"Help him." Sarah whispered into my ear. I felt the heat and moisture of her breath and for a moment I had goosebumps.
    I pushed his other foot up toward the earthen tier he hoped to reach.
    "Thanks Jed." Bobby said and held out his hand to help me up.
    "I got this." I said, waving his hand away as I pulled myself up to ground level with my hands and arms pushing on the ledge. My right arm fluttered for a moment, as though it might give. I swung my right foot onto the edge and pulled myself the rest of the way up.
    Sarah giggled when she saw my arm almost give.
    Zeke made a spitting sound by flapping his lips with his breath.
    "Fuck you" I muttered under my breath. "How's that wet shoe?" I stood up and brushed the mud and leaves off of my damp Levi's and looked around from the slightly higher elevation: a wooded valley next to train tracks, brown leaves matting the ground, bare trees, a sky of a scattered gradient of every grey imaginable, a faint blue hue.
    "Sarah, take my hand." Bobby said, looking down at her still in the ditch of the drainage pipe. He grabbed hold of her hand and pulled her up to our level. "Zeke, do you want help?"
    "I got this." He aped me sarcastically. His foot slipped again, but Bobby caught hold of his hand and pulled up.
    "No problem." Bobby said, but Zeke lost his balance once out of the ditch and fell forward into Bobby who slipped backwards into the mud.
    "See?" Sarah said. "We made it through."   

Aaron C. Molden   

Thursday, March 6, 2014

Dancing in Free Verse

    Dancing was bliss that night. Any thoughts of menace or melancholy had left my mind. I didn't believe anything could go wrong with anything at all in my life. My job. My family. My friends. My dues. My love. My hate. This city. This state, Indiana. This country, The United States of America. This continent, North America: Canada, Mexico. Other Continents in the western hemisphere: South America.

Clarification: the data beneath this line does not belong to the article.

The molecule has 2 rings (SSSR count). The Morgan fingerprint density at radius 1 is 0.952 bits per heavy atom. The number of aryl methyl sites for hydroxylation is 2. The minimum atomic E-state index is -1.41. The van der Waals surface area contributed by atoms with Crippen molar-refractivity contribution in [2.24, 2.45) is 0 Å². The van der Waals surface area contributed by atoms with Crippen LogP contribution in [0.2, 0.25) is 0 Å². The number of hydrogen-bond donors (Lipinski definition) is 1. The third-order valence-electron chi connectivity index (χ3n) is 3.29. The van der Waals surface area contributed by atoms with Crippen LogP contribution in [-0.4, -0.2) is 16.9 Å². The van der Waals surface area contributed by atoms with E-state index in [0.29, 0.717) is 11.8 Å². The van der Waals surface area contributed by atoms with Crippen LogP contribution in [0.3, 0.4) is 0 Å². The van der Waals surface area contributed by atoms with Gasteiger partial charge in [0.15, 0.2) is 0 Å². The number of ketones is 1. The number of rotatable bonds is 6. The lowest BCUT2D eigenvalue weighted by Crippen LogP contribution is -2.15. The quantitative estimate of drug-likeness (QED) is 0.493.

Spotlight on Asia. Pan over and out to Russia: Sochi Olympics, 2014. Cut to the the Mediterranean Sea and it's surrounding meta-terrain. Pan down to include North Africa. Cut to a picture of an African. A beautiful African, ebony in the sunlight, bare skin  glowing and nearly blue in hue. They are wearing anything that they want, anything they need, anything they can find, and they are dancing.
    Cut to the Middle East: What was once broadly known to western culture as Arabia is now cut into a fractured series of -stans. A stylized car crash set in Dubai. A stylized car crash set in Tokyo. A stylized car crash in London. A stylized car crash set in Mexico City. A stylized car crash set in Sochi. A stylized car crash set in Machu Picchu, despite its absurdity. A stylized car crash in Paris. A stylized car crash in Los Angeles. A stylized car crash in New York. A stylized car crash in Chicago. A stylized car crash in Indianapolis. A real car crash caught as it was by anyone who happened to be there.
    Things end badly even if I am found unaware. When they do go bad, suddenly, I do whatever I can to become aware.
Sometimes it is slow.
Sometimes it is fast.
It depends on the situation.
    When I was dancing, I wasn't worried about anything going wrong because I was dancing with the one I wanted to be dancing with and she was happy to be dancing with me, if only for a moment.
    And then things happened between people who had been drinking throughout the night. With parties, impromptu or planned, not everyone can be in bliss among a group of people. And not many are completely satisfied when their voice cannot be heard within the congregation. Unless they simply give up on trying to get  in step and decide to go out of step, with pride or false hyperbole.
Wade against the current, friends.

She mentioned that her stomach hurt.
He was silent, but dancing.
She went to the bathroom.
He paced back and forth
back and forth, thinking.
Then he thought about drinking a beer.
She had started her period.
She was happy because everything
was working in a cycle once again.
He was too.

This winter has caused a lot
of entropy within the human spirit,
but it will not last,
no matter how endless it seems.

Dancing with her was bliss.
Staring into her eyes,
spinning her around
when the music was insistent
on spinning her.
Dancing with her
hand in hand
leg to leg
body to body
cheek to cheek.
Wrapping my arms around her
and pulling her close to me
swaying slowly,
Her body pressed to mine,
so warm and soft against me.
Physical happiness found for a moment
in an otherwise stern and Protestant mind.

No matter how awful things can be,